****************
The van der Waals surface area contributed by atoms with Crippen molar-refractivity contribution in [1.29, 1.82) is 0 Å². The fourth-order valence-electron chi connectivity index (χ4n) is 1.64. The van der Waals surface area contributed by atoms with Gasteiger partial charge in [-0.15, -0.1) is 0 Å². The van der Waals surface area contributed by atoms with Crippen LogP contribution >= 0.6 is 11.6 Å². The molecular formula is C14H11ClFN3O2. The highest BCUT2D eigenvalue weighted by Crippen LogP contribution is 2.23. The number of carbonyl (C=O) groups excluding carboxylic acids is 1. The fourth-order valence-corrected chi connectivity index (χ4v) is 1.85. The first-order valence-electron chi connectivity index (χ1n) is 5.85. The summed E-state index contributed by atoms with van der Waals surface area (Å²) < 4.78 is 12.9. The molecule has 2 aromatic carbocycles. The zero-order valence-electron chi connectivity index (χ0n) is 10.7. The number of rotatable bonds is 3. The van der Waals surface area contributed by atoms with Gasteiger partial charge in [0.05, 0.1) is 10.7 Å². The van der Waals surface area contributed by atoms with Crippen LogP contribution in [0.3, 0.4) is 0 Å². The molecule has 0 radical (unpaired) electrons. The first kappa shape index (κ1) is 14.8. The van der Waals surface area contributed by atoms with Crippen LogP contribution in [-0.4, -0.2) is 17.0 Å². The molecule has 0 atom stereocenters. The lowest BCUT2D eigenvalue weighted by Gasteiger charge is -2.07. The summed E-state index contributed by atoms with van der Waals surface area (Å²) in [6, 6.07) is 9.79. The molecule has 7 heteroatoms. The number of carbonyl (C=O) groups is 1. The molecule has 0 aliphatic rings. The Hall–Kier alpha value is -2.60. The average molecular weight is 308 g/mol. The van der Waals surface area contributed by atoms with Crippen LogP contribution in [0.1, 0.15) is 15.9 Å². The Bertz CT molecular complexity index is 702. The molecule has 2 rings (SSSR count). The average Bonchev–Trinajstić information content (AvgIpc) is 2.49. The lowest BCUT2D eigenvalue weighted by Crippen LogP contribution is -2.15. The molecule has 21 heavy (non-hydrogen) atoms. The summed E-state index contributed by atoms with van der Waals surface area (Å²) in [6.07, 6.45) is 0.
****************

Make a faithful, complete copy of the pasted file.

The van der Waals surface area contributed by atoms with Crippen molar-refractivity contribution in [1.29, 1.82) is 0 Å². The fourth-order valence-electron chi connectivity index (χ4n) is 1.64. The van der Waals surface area contributed by atoms with Gasteiger partial charge in [-0.15, -0.1) is 0 Å². The van der Waals surface area contributed by atoms with Crippen LogP contribution >= 0.6 is 11.6 Å². The molecular formula is C14H11ClFN3O2. The highest BCUT2D eigenvalue weighted by Crippen LogP contribution is 2.23. The number of carbonyl (C=O) groups excluding carboxylic acids is 1. The fourth-order valence-corrected chi connectivity index (χ4v) is 1.85. The first-order valence-electron chi connectivity index (χ1n) is 5.85. The summed E-state index contributed by atoms with van der Waals surface area (Å²) < 4.78 is 12.9. The molecule has 2 aromatic carbocycles. The zero-order valence-electron chi connectivity index (χ0n) is 10.7. The number of rotatable bonds is 3. The van der Waals surface area contributed by atoms with Gasteiger partial charge in [0.05, 0.1) is 10.7 Å². The van der Waals surface area contributed by atoms with Crippen LogP contribution in [0.3, 0.4) is 0 Å². The molecule has 0 radical (unpaired) electrons. The first kappa shape index (κ1) is 14.8. The van der Waals surface area contributed by atoms with Crippen LogP contribution in [-0.4, -0.2) is 17.0 Å². The molecule has 0 atom stereocenters. The lowest BCUT2D eigenvalue weighted by Gasteiger charge is -2.07. The summed E-state index contributed by atoms with van der Waals surface area (Å²) in [6, 6.07) is 9.79. The molecule has 7 heteroatoms. The number of carbonyl (C=O) groups is 1. The molecule has 0 aliphatic rings. The Hall–Kier alpha value is -2.60. The average molecular weight is 308 g/mol. The van der Waals surface area contributed by atoms with Crippen LogP contribution in [0.1, 0.15) is 15.9 Å². The Bertz CT molecular complexity index is 702. The molecule has 2 rings (SSSR count). The average Bonchev–Trinajstić information content (AvgIpc) is 2.49. The lowest BCUT2D eigenvalue weighted by Crippen LogP contribution is -2.15. The molecule has 21 heavy (non-hydrogen) atoms. The summed E-state index contributed by atoms with van der Waals surface area (Å²) in [6.07, 6.45) is 0.